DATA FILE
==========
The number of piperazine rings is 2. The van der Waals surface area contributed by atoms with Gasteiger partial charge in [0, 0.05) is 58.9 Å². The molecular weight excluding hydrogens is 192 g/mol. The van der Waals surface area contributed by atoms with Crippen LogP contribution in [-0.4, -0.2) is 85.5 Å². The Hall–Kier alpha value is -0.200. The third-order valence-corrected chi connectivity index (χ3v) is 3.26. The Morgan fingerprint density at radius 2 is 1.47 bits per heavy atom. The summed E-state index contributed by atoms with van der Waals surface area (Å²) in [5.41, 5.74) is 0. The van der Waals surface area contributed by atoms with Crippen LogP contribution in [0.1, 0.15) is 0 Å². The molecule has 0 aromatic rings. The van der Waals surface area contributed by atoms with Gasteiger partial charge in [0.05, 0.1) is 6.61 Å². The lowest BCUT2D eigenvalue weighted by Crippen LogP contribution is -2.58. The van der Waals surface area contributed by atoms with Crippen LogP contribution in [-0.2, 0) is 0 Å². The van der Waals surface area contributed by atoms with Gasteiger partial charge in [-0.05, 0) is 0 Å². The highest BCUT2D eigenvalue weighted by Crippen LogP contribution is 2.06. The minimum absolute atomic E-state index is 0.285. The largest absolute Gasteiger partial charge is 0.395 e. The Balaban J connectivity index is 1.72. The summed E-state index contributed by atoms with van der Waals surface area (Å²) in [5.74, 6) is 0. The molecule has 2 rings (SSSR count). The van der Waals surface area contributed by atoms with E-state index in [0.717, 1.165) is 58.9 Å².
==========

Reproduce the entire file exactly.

The number of piperazine rings is 2. The van der Waals surface area contributed by atoms with Gasteiger partial charge in [0, 0.05) is 58.9 Å². The molecular weight excluding hydrogens is 192 g/mol. The van der Waals surface area contributed by atoms with Crippen LogP contribution in [-0.4, -0.2) is 85.5 Å². The Hall–Kier alpha value is -0.200. The third-order valence-corrected chi connectivity index (χ3v) is 3.26. The Morgan fingerprint density at radius 2 is 1.47 bits per heavy atom. The summed E-state index contributed by atoms with van der Waals surface area (Å²) in [5.41, 5.74) is 0. The van der Waals surface area contributed by atoms with Crippen LogP contribution in [0.1, 0.15) is 0 Å². The molecule has 0 aromatic rings. The van der Waals surface area contributed by atoms with Gasteiger partial charge in [0.05, 0.1) is 6.61 Å². The lowest BCUT2D eigenvalue weighted by Crippen LogP contribution is -2.58. The van der Waals surface area contributed by atoms with Crippen LogP contribution in [-0.2, 0) is 0 Å². The van der Waals surface area contributed by atoms with Gasteiger partial charge in [-0.05, 0) is 0 Å². The highest BCUT2D eigenvalue weighted by Crippen LogP contribution is 2.06. The minimum absolute atomic E-state index is 0.285. The largest absolute Gasteiger partial charge is 0.395 e. The Balaban J connectivity index is 1.72. The summed E-state index contributed by atoms with van der Waals surface area (Å²) in [5.74, 6) is 0. The molecule has 2 rings (SSSR count). The van der Waals surface area contributed by atoms with E-state index in [0.717, 1.165) is 58.9 Å².